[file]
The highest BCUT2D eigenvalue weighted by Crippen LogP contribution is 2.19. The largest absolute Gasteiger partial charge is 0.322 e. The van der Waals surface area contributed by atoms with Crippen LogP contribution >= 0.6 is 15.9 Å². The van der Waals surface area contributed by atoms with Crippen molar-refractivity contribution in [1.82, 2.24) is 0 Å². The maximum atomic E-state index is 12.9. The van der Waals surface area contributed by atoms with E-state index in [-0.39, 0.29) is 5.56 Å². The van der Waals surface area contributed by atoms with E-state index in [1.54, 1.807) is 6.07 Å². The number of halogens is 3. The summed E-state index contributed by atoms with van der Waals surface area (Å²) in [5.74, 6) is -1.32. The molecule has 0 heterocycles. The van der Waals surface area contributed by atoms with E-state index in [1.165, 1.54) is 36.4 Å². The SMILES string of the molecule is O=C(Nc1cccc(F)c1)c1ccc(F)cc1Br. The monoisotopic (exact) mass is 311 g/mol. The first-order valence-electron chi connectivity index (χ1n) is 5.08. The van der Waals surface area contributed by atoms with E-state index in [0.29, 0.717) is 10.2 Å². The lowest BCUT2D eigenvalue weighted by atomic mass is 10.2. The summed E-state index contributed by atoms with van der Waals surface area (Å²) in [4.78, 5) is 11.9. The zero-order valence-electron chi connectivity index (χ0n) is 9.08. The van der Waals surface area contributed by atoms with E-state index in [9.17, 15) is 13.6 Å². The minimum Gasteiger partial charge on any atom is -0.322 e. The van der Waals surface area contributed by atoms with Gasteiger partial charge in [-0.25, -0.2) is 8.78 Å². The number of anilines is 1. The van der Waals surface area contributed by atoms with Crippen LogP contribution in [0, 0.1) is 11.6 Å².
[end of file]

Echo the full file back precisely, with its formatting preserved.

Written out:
The highest BCUT2D eigenvalue weighted by Crippen LogP contribution is 2.19. The largest absolute Gasteiger partial charge is 0.322 e. The van der Waals surface area contributed by atoms with Crippen LogP contribution >= 0.6 is 15.9 Å². The van der Waals surface area contributed by atoms with Crippen molar-refractivity contribution in [1.82, 2.24) is 0 Å². The maximum atomic E-state index is 12.9. The van der Waals surface area contributed by atoms with E-state index in [-0.39, 0.29) is 5.56 Å². The van der Waals surface area contributed by atoms with E-state index in [1.54, 1.807) is 6.07 Å². The number of halogens is 3. The summed E-state index contributed by atoms with van der Waals surface area (Å²) in [5.74, 6) is -1.32. The molecule has 0 heterocycles. The van der Waals surface area contributed by atoms with E-state index in [1.165, 1.54) is 36.4 Å². The SMILES string of the molecule is O=C(Nc1cccc(F)c1)c1ccc(F)cc1Br. The monoisotopic (exact) mass is 311 g/mol. The first-order valence-electron chi connectivity index (χ1n) is 5.08. The van der Waals surface area contributed by atoms with E-state index in [0.29, 0.717) is 10.2 Å². The lowest BCUT2D eigenvalue weighted by atomic mass is 10.2. The summed E-state index contributed by atoms with van der Waals surface area (Å²) in [4.78, 5) is 11.9. The zero-order valence-electron chi connectivity index (χ0n) is 9.08. The van der Waals surface area contributed by atoms with E-state index in [9.17, 15) is 13.6 Å². The minimum Gasteiger partial charge on any atom is -0.322 e. The van der Waals surface area contributed by atoms with Gasteiger partial charge in [-0.25, -0.2) is 8.78 Å². The number of anilines is 1. The van der Waals surface area contributed by atoms with Crippen LogP contribution in [0, 0.1) is 11.6 Å².